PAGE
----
Background: Recurrence following endovascular treatment of intracranial aneurysm is attributed to either coil compaction or aneurysm growth but these processes have not been studied as distinct processes.
Methods: The pixel size of the coil mass and aneurysm sac, and the adjacent parent artery were measured and expressed as a ratio to the pixel size of the parent vessel diameter on immediate post-procedure and follow-up angiograms. Increase of aneurysm area or decrease in coil mass of 30% or greater on follow-up angiogram was used to define "significant" aneurysm growth and coil compaction, respectively.
Results: Eleven patients had coil compaction, 14 patients had significant aneurysm growth and 4 patients had small aneurysm regrowth. Retreatment was performed in the 14 patients with "significant" aneurysm regrowth and 8 of the 11 patients with coil compaction at mean follow of 11 months (range 5-20 months) following the initial procedure. There were no events of new aneurysmal rupture in either 11 patients with coil compaction or 14 patients with significant aneurysm regrowth over a mean follow-up period of 22 months (range of 9-42 months).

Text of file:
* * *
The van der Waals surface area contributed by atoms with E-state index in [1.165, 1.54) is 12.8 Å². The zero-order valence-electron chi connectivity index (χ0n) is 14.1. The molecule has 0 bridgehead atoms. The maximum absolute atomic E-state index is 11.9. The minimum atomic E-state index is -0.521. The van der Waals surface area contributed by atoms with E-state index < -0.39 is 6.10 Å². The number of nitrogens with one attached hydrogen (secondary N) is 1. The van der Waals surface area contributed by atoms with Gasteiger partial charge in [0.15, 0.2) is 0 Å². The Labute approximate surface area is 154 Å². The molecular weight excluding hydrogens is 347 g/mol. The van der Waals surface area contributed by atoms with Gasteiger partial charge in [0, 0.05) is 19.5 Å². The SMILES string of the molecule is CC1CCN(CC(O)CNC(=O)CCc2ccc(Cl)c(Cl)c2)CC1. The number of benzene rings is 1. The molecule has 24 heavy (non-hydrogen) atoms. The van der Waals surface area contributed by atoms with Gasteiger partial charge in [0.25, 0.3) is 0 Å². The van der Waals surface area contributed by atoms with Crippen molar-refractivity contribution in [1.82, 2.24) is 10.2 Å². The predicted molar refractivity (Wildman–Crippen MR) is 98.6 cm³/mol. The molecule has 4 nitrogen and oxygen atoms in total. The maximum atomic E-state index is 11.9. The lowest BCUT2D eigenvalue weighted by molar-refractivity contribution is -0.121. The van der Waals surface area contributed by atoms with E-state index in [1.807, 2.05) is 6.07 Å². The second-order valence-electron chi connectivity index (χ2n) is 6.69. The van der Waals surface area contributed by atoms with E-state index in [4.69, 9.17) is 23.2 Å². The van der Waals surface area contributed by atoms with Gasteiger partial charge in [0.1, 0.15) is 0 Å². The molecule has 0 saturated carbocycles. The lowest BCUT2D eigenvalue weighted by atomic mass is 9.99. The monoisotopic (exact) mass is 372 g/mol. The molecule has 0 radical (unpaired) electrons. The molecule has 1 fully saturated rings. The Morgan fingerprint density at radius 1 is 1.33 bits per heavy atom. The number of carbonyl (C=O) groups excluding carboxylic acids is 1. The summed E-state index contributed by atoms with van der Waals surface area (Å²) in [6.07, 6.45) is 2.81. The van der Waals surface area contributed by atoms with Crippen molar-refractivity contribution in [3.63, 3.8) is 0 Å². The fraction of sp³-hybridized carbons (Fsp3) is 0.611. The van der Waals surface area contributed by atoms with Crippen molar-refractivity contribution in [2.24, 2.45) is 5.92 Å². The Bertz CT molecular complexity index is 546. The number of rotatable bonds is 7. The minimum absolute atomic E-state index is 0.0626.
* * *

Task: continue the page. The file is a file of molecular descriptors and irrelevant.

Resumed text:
Conclusion: This is one of the first studies to differentiate coil compaction and aneurysm growth as distinct etiologies for aneurysm recurrence.
Keywords: Coiling; intracranial aneurysm; recurrence.
Copyright © 2013 by the American Society of Neuroimaging.